Dana Kaplan, who emailed me recently, describes herself as “a recently retired marketing and business development professional living in Watertown, Massachusetts, who enjoys reading, writing, gardening and cooking—and now has lots more time for all of these interests.” She’s the official record-keeper for a book discussion group that has been meeting monthly for over 30 years. She goes on to write, “My book group reads fiction and non-fiction, but I’m the only one with a passion for books (and movies) about time travel. Here’s one I wanted to share with your readers.”
As a big fan of time travel books myself, I was thrilled to meet another fan. And once you read Dana’s suggestion, try Robert Heinlein’s The Door Into Summer, which remains one of my all time favorites, though it was written over 30 years ago.
Here’s her review:
Guest Blog by Dana Kaplan
If you could go back in time and change things, where—and when—would you go? Would you try to eliminate a historical monster like Hitler or an assassin or serial killer? Would you try to prevent a personal tragedy or save a loved one? Or would you give in to greed and set yourself up financially, say by taking advantage of the stock market? Peter Delacorte’s Time on My Hands is about going back in time to rewrite political history, specifically 20th century American political history. The history to be rewritten is Ronald Reagan’s presidency, thus eliminating, in the novel’s words, “all the vulgarity, hypocrisy, all that banality, that occurred between 1980 and 1988.” The hero, an itinerant travel writer, is challenged to go back in time, not to kill Reagan, but to “take care of things so he doesn’t become president.” Set in 1994, the book reflects its time and the politics of its author, who isn’t shy about voicing his opinions. Reagan, to Delacorte, is “a shell, a charming automaton with lots of rich, nasty people. . . plutocratic sociopaths. . . standing over him, pulling the strings.”
The book takes its time setting out the premise, describing the device (a cross between a speedboat and a bicycle), and dealing with the nuts and bolts of surfing the time dimension. But once our hero, Gabriel Prince, arrives in 1938 Hollywood and hooks up with a luscious (but apparently doomed) starlet and a B-list supporting actor fresh from Illinois, things happen quickly. This is a view of the 40th president few of us know. He’s “Dutch,” not Ronnie; Ree-gun, not Ray-gun; and he’s distinctly to the left of center on the political spectrum.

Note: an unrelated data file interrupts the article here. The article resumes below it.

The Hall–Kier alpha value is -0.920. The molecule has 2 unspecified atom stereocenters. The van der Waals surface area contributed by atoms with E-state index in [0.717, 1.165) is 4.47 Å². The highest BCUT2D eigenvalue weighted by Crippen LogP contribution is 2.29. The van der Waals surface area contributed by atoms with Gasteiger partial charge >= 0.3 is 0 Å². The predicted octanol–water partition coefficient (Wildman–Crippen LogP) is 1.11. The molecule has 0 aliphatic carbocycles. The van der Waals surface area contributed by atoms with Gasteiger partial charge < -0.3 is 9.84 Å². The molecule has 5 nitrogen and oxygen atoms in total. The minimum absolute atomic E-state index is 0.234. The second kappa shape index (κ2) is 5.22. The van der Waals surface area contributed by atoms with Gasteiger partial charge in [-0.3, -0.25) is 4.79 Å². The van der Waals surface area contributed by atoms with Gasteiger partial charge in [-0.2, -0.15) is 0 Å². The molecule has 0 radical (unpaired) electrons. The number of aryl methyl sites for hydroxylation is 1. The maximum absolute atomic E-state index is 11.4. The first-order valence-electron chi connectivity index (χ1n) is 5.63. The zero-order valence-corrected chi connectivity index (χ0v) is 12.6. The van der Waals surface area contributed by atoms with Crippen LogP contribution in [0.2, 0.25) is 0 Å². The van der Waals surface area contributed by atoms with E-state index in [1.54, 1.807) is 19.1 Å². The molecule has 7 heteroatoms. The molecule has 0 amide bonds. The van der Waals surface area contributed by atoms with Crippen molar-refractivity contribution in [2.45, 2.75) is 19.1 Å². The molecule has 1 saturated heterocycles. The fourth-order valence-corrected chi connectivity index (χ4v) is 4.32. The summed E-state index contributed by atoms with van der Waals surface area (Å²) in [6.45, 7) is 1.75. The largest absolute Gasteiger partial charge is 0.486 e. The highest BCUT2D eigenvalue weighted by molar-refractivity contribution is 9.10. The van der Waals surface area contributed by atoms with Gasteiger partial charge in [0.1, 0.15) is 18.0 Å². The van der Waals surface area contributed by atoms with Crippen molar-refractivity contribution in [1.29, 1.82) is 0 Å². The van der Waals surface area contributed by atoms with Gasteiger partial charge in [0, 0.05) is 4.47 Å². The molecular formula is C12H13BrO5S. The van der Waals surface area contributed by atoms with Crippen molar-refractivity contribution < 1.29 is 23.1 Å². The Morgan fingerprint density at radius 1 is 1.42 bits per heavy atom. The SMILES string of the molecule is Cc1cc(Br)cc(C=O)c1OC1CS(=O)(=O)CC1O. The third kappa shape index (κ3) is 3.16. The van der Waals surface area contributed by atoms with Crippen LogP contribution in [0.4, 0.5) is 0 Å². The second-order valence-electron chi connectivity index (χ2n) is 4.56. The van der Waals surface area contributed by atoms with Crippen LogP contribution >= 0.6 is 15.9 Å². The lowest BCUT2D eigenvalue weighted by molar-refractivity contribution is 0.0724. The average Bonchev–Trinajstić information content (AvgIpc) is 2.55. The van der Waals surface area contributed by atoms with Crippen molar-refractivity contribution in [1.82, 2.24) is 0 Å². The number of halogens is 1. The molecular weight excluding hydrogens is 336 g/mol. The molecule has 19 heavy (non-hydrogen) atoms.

For classic film buffs, Delacorte captures the period detail well and the pictures are a hoot. The author has fun setting up Gabriel as a screenwriter pitching a new concept in westerns. It’s about a sheriff, on his wedding day, facing a gang of bad guys out for revenge, due to arrive on the afternoon train. The movie moguls love the concept, the script, all but the incessant shots of the clock. “The audience may be stupid,” says the studio head, “but they can tell time!”
The book takes a surprising direction midway through when Dutch accidentally drowns. Going back to the future, Gabriel ends up in 1984, not 1994—a 1984 without Ronald Reagan. Remorseful about his role in the death of his friend, Gabriel heads back to 1938. Unfortunately, it seems there are many parallel threads of history, not just one. To make matters worse, the time machine has become unreliable; its space/time GPS system is in serious need of a tune-up. Furthermore, two French punks from the early 22nd century show up and claim ownership of the time machine. Worst of all, the time machine may only be good for so many trips—or so many years—but how many? You can see why Gabriel ends up with “time on his hands.”